Does a 12 week intervention of metacognitive strategies improve self-efficacy and lessen test anxiety in high stakes testing for 10-12 year olds?
- helen barsham, University of Cambridge, Cambridge, United Kingdom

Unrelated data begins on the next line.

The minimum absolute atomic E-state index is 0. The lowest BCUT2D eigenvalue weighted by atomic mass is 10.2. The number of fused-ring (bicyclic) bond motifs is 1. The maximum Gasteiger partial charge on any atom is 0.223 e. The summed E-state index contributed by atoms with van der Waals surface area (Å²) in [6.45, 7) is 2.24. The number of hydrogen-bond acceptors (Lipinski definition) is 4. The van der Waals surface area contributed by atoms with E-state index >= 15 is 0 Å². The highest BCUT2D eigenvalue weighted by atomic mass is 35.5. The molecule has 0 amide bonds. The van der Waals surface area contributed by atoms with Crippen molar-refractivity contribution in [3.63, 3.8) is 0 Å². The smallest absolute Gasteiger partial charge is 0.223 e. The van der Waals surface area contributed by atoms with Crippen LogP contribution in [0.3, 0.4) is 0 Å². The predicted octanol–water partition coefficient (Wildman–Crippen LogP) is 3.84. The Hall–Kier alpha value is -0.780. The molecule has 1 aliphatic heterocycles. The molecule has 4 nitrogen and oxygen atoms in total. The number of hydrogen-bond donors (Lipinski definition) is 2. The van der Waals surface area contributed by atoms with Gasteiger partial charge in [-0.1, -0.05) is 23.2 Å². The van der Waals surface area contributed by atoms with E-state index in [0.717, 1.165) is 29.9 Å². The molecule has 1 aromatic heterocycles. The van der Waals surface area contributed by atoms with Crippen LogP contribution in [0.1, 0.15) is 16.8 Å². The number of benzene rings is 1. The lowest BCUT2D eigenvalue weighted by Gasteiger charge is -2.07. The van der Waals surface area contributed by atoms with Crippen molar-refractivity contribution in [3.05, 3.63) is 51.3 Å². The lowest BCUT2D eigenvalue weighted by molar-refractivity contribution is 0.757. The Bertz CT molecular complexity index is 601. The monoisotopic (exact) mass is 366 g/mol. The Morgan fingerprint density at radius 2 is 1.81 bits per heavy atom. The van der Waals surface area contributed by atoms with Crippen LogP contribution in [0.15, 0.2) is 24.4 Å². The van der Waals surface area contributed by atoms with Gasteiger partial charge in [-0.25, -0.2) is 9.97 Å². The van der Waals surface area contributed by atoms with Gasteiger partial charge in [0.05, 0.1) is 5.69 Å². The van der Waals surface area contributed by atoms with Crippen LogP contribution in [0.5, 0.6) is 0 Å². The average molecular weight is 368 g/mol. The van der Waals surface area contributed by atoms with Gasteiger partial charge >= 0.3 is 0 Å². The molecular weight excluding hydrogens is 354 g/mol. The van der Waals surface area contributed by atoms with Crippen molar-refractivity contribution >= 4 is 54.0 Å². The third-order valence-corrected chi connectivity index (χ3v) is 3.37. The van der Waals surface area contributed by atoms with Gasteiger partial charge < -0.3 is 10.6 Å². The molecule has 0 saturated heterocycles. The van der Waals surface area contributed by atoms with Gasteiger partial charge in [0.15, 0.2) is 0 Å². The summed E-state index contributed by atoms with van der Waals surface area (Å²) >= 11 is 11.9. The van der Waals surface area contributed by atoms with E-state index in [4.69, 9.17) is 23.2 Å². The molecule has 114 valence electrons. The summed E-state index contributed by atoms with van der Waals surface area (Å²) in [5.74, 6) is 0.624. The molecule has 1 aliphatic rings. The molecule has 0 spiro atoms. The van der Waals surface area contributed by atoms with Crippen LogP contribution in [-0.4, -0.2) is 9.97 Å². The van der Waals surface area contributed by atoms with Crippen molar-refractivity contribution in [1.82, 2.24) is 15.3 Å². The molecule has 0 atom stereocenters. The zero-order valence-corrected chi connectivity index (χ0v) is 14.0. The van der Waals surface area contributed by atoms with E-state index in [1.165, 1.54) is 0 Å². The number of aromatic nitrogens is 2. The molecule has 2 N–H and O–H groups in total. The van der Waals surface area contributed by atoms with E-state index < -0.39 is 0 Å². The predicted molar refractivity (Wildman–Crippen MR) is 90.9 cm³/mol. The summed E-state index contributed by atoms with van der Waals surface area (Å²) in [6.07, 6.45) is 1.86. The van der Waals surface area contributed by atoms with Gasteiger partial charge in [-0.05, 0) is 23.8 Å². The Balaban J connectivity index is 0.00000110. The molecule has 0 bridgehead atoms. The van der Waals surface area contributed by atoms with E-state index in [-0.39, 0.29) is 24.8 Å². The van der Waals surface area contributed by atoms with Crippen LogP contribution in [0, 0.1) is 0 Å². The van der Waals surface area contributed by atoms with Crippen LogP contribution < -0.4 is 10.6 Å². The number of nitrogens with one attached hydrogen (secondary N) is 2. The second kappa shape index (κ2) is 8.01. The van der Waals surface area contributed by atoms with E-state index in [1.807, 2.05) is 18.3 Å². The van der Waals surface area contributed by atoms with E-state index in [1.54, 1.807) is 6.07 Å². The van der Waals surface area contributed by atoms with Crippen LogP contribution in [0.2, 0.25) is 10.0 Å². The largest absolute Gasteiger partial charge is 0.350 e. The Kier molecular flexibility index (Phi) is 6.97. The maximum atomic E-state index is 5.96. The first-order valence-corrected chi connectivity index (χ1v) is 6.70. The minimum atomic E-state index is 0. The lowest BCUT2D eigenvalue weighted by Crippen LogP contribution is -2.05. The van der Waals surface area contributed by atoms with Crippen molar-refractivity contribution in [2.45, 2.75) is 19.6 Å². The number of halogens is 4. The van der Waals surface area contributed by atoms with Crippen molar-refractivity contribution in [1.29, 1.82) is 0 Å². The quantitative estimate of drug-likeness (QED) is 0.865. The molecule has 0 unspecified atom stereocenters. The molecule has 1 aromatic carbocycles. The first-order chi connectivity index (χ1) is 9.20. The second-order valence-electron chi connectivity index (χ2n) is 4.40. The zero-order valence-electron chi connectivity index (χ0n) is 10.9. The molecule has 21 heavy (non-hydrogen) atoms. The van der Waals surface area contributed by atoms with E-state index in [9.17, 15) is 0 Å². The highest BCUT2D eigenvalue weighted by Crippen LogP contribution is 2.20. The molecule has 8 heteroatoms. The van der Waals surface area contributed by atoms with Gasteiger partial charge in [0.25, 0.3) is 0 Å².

AbstractTest anxiety affects girls more than boys (Hembree 1988) and from as young an age as 7-8. Test anxiety is a transactional construct (Zeidner 1998), which affects performance of the working memory (Eysenck 1992). High Test Anxious students are more self-centred and more self-critical than Low Test Anxious students (Zeidner and Matthews 2005). One aspect of Bandura’s self-efficacy theory (1997) is that self-belief, belief in capability can raise performance. A 12 week intervention using metacognition of ‘desirable difficulties’ in ‘the testing effect’ (Bjork 1974) and ‘interleaved spaced retrieval’ (Karpicke and Roediger 2011) was delivered to a small group of Year 6 girls prior to a high stakes (entrance to Senior School) examination. This pilot intervention aimed to enable 10-12 year olds to believe that as you face an important exam, new metacognitive knowledge can be used to give self-efficacy in test taking; to believe that testing routes in the brain have been primed and that belief in oneself is possible because of the ‘mastery’ of the metacognition of self-efficacy.
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